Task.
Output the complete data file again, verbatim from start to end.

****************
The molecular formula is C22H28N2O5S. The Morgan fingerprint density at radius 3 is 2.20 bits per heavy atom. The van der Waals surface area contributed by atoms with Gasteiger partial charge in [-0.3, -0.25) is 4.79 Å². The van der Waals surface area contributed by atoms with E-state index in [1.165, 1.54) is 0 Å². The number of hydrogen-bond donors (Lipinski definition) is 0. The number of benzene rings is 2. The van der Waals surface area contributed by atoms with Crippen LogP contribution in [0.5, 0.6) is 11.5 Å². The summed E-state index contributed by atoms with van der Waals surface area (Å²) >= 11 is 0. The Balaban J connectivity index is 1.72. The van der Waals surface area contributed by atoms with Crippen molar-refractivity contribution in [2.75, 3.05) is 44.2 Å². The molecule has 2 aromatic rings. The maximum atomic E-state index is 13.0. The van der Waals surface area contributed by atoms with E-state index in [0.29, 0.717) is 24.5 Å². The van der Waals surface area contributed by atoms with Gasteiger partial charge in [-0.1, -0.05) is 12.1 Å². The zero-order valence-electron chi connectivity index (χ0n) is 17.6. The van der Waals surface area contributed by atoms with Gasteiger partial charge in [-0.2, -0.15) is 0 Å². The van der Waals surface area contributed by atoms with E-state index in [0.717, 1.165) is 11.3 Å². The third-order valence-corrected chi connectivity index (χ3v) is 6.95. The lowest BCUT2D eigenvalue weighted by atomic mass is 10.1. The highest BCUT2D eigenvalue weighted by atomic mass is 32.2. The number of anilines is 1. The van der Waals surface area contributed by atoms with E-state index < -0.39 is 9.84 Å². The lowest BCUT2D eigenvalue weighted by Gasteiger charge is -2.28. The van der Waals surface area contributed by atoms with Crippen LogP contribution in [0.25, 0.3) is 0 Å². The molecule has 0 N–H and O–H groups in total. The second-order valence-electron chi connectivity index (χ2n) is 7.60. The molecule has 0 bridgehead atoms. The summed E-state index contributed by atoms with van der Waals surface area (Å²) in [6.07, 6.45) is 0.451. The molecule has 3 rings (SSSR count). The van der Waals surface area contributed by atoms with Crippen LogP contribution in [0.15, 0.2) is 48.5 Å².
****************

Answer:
The molecular formula is C22H28N2O5S. The Morgan fingerprint density at radius 3 is 2.20 bits per heavy atom. The van der Waals surface area contributed by atoms with Gasteiger partial charge in [-0.3, -0.25) is 4.79 Å². The van der Waals surface area contributed by atoms with E-state index in [1.165, 1.54) is 0 Å². The number of hydrogen-bond donors (Lipinski definition) is 0. The number of benzene rings is 2. The van der Waals surface area contributed by atoms with Crippen LogP contribution in [0.5, 0.6) is 11.5 Å². The summed E-state index contributed by atoms with van der Waals surface area (Å²) >= 11 is 0. The Balaban J connectivity index is 1.72. The van der Waals surface area contributed by atoms with Crippen molar-refractivity contribution in [2.75, 3.05) is 44.2 Å². The molecule has 2 aromatic rings. The maximum atomic E-state index is 13.0. The van der Waals surface area contributed by atoms with E-state index in [0.29, 0.717) is 24.5 Å². The van der Waals surface area contributed by atoms with Gasteiger partial charge in [-0.1, -0.05) is 12.1 Å². The zero-order valence-electron chi connectivity index (χ0n) is 17.6. The van der Waals surface area contributed by atoms with Gasteiger partial charge in [-0.2, -0.15) is 0 Å². The van der Waals surface area contributed by atoms with E-state index in [0.717, 1.165) is 11.3 Å². The third-order valence-corrected chi connectivity index (χ3v) is 6.95. The lowest BCUT2D eigenvalue weighted by atomic mass is 10.1. The highest BCUT2D eigenvalue weighted by atomic mass is 32.2. The number of anilines is 1. The van der Waals surface area contributed by atoms with E-state index < -0.39 is 9.84 Å². The lowest BCUT2D eigenvalue weighted by Gasteiger charge is -2.28. The van der Waals surface area contributed by atoms with Crippen LogP contribution in [0.25, 0.3) is 0 Å². The molecule has 0 N–H and O–H groups in total. The second-order valence-electron chi connectivity index (χ2n) is 7.60. The molecule has 0 bridgehead atoms. The summed E-state index contributed by atoms with van der Waals surface area (Å²) in [6.07, 6.45) is 0.451. The molecule has 3 rings (SSSR count). The van der Waals surface area contributed by atoms with Crippen LogP contribution in [0.15, 0.2) is 48.5 Å².